Sandy Jones (second year BA hons. Museum and Heritage Studies) discusses the advantages and challenges of studying the history of art and design later in life, in conversation with two student colleagues.
One thing I hear a lot is ‘What’s it like studying later in life?’ To be honest, I was filled with trepidation when I started. I hadn’t written an essay for 30 years, let alone sat an exam and I am, well, older… (polite cough). But once you start attending lectures, get to know other students and realize that you have a team of brilliantly supportive tutors, the experience tips from being terrifying to exciting. It’s a bit like starting a new job, only better. Much better.
People decide to go back to higher education for all sorts of reasons. According to a recent study published in The Independent, mature students – that’s anyone over 21 – make up around a third of the UK’s student population. So what is it like to be a mature student studying the history of art and design at Brighton? I discussed this with fellow ‘matures’ and study buddies, Marian Chambers (BA hons. History of Decorative Arts and Crafts) and Jane Allum (BA hons. History of Design, Culture and Society).
What was it that motivated you to apply for a place to study the history of art and design at Brighton?
J: I thought it was ‘now or never’. My sons had left home, my husband was about to row the Atlantic – we’d both taken a very early retirement. I worked in fashion early on and later restored houses and designed interiors, so the History of Art and Design programme appealed to me because it encompasses everything I’m interested in: dress history, design and architecture, interiors, objects and film.
M: I saw that the history of the English Country House was part of the course and that was it! I love interiors, textiles and gardens but wanted to know more about the social history and theory. I’ve always worked in admin but also dabbled in floristry and interior design. Also, Brighton is absolutely the right city to study art and design; it’s a creative city and there’s always something going on.
S: I’d been looking at the Museum and Heritage Studies course for a while and went to an open day to find out more. I’m a projects director in the design industry so this course presented me with an opportunity to understand the context to the industry I’ve worked in. Also, after 20+ years I wanted to change direction, but stay within a creative environment. I’ve always secretly wanted to work in a museum.
Did you do any preparation or courses before you started?
J: I wish I had arrived with better computer skills as I found the practical side of preparing a presentation hard in the beginning.
M: I did an Access course and this really helped. I learned how to learn again.
S: My work involves writing, planning and deadlines, and I found those skills useful in my approach to studying.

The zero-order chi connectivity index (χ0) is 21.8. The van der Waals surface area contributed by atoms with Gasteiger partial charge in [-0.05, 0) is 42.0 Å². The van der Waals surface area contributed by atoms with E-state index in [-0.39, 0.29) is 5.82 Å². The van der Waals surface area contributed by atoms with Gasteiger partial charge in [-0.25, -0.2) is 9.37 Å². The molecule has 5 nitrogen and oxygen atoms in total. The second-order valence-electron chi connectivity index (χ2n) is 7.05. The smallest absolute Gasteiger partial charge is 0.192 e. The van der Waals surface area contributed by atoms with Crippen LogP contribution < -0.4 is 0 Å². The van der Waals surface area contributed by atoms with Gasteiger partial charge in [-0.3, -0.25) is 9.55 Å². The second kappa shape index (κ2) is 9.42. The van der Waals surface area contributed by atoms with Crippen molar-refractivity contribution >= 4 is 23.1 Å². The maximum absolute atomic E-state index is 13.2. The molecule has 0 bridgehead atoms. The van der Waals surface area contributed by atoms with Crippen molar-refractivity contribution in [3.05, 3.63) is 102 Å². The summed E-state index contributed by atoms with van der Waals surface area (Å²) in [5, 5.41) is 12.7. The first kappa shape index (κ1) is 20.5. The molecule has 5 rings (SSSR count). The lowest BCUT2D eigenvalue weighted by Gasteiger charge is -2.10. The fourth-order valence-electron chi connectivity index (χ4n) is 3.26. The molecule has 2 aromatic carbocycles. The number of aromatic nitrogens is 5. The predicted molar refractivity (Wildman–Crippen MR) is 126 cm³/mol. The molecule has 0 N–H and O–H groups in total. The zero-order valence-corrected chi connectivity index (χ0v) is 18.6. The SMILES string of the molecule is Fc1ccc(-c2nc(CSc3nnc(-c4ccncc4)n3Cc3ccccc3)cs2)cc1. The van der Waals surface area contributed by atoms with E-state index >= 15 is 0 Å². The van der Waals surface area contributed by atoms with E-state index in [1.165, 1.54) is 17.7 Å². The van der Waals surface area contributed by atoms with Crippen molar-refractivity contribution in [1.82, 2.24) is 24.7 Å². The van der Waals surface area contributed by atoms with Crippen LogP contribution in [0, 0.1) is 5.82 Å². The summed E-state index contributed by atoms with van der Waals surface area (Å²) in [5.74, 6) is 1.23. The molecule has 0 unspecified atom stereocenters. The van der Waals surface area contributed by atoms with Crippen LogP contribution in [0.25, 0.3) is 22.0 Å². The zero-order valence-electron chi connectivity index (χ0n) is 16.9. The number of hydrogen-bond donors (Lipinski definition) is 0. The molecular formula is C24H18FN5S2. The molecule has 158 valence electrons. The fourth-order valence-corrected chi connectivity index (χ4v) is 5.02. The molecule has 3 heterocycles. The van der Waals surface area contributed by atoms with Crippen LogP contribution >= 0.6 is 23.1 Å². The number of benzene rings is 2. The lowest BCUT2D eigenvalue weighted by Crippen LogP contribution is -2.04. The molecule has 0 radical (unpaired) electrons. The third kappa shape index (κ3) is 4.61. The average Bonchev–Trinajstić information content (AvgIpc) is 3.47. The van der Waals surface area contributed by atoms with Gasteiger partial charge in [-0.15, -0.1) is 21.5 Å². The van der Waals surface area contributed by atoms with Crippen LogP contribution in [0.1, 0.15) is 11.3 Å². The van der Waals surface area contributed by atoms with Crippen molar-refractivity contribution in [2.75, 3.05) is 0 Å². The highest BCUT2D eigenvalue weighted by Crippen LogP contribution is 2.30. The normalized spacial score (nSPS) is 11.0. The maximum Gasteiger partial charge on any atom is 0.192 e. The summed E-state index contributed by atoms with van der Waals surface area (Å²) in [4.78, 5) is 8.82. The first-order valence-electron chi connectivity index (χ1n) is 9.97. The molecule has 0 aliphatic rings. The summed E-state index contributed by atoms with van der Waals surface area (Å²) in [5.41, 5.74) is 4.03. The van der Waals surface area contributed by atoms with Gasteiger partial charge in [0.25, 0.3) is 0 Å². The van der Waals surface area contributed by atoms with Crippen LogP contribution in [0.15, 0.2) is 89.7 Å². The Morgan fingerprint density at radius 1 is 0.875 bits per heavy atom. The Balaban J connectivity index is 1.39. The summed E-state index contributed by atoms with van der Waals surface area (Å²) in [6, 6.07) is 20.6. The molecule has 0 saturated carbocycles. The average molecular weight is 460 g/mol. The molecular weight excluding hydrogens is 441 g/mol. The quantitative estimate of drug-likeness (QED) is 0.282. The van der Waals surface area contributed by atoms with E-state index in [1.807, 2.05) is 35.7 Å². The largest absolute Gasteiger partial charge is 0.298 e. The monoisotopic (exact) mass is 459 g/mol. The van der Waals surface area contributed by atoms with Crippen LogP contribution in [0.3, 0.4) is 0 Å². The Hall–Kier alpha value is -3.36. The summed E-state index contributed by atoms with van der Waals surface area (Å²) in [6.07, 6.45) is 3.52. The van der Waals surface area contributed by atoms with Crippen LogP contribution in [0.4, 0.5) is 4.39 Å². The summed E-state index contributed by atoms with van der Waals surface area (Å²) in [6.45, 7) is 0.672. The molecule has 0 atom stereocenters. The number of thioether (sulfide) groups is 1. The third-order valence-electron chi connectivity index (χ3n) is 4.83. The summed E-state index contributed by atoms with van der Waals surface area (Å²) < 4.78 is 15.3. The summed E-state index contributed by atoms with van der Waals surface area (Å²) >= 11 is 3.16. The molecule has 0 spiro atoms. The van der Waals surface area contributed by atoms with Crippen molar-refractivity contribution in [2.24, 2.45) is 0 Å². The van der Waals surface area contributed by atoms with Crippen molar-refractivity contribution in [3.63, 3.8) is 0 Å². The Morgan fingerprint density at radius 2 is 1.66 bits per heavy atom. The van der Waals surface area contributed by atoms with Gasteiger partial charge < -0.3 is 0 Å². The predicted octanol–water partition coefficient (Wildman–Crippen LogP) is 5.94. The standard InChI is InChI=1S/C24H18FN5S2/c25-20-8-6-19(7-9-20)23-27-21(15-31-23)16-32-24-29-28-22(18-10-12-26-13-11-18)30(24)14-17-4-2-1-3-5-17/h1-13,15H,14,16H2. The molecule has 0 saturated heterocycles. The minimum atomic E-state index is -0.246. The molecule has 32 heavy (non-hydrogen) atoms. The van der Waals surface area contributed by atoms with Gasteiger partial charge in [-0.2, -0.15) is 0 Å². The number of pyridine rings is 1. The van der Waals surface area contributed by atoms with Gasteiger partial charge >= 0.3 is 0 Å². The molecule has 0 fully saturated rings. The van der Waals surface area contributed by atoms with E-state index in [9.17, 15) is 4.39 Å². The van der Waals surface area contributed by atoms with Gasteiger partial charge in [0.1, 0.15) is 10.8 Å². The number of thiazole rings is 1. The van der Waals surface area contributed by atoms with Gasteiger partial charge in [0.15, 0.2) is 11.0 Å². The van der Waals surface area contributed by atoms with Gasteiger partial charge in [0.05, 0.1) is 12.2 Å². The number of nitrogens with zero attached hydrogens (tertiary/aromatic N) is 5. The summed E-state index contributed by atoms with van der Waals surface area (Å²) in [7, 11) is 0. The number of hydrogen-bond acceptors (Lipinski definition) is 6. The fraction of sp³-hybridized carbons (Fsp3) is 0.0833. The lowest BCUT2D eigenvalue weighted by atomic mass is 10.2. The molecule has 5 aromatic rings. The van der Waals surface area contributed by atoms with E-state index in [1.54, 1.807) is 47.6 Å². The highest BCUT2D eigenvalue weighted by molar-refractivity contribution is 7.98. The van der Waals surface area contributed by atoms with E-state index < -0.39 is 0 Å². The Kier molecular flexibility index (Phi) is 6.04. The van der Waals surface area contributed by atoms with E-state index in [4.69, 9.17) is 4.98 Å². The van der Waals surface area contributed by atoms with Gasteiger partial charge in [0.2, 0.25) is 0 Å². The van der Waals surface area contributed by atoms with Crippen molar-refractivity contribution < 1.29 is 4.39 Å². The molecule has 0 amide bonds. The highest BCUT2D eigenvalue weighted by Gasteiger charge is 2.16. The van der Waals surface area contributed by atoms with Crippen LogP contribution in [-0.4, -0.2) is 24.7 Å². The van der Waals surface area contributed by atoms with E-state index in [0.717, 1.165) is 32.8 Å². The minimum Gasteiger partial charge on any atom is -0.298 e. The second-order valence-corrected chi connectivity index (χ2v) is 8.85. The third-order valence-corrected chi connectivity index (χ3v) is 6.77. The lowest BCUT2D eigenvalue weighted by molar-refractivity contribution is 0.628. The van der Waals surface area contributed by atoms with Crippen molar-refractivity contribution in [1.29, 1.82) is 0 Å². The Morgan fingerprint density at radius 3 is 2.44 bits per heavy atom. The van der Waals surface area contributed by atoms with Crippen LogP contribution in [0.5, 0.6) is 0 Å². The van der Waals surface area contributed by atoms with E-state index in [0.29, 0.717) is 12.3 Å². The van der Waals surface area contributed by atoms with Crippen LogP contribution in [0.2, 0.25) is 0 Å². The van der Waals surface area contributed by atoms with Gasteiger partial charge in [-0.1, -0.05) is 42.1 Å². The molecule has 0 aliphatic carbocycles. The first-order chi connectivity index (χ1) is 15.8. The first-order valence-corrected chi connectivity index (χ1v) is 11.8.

What are the more challenging aspects of studying as a mature student? And how is it rewarding?
J: The essays were challenging initially, but it’s about learning how to structure them. However, I have discovered that I love the detective aspect of research and uncovering the unique history of a particular art movement or object.
M: Essays, seminar presentations and some of the theoretical reading have been challenging. I’m learning how to construct detailed research in preparation for writing my dissertation next year, and I’m really enjoying it. I also like to share my learning with my family and friends – they say they are inspired by some of my stories and I love that.
S: I’m studying and working part time, and have a family so I have to be organized. Juggling work commitments can be stressful. What has surprised me is that I’m constantly discovering new things to be inspired by – I had a bit of a moment last year with the 1851 Great Exhibition; it became a complete obsession. This year the study of Postmodernism has another dimension to it – we three have actually lived through it, so there are unexpected benefits to studying later in life.
What are you hoping to do after your course?
M: My dream job would be to work at Petworth House, cleaning and restoring their art and objects when the house comes out of hibernation. I’m about to do a placement at Brighton and Hove Museum as part of the course, so I’m really looking forward to putting into practice what I’ve learnt so far.
J: I would like to continue studying or move into research.
S: I’d love to work in a museum as a curator or researcher.
What would you say to anyone thinking about going back to study?
M: Absolutely! 100% do it! It’s the best time of my life.
J: Be prepared to think about whether you need to do an Access course first.
S: Sounds obvious, but choose a subject that fascinates you. Going back to academic work is challenging and hard work but less so if you’re really interested in what you’re studying. Ask the university to put you in touch with a mature student so you can find out about how many hours you’ll need to study and the commitment you’ll need to make.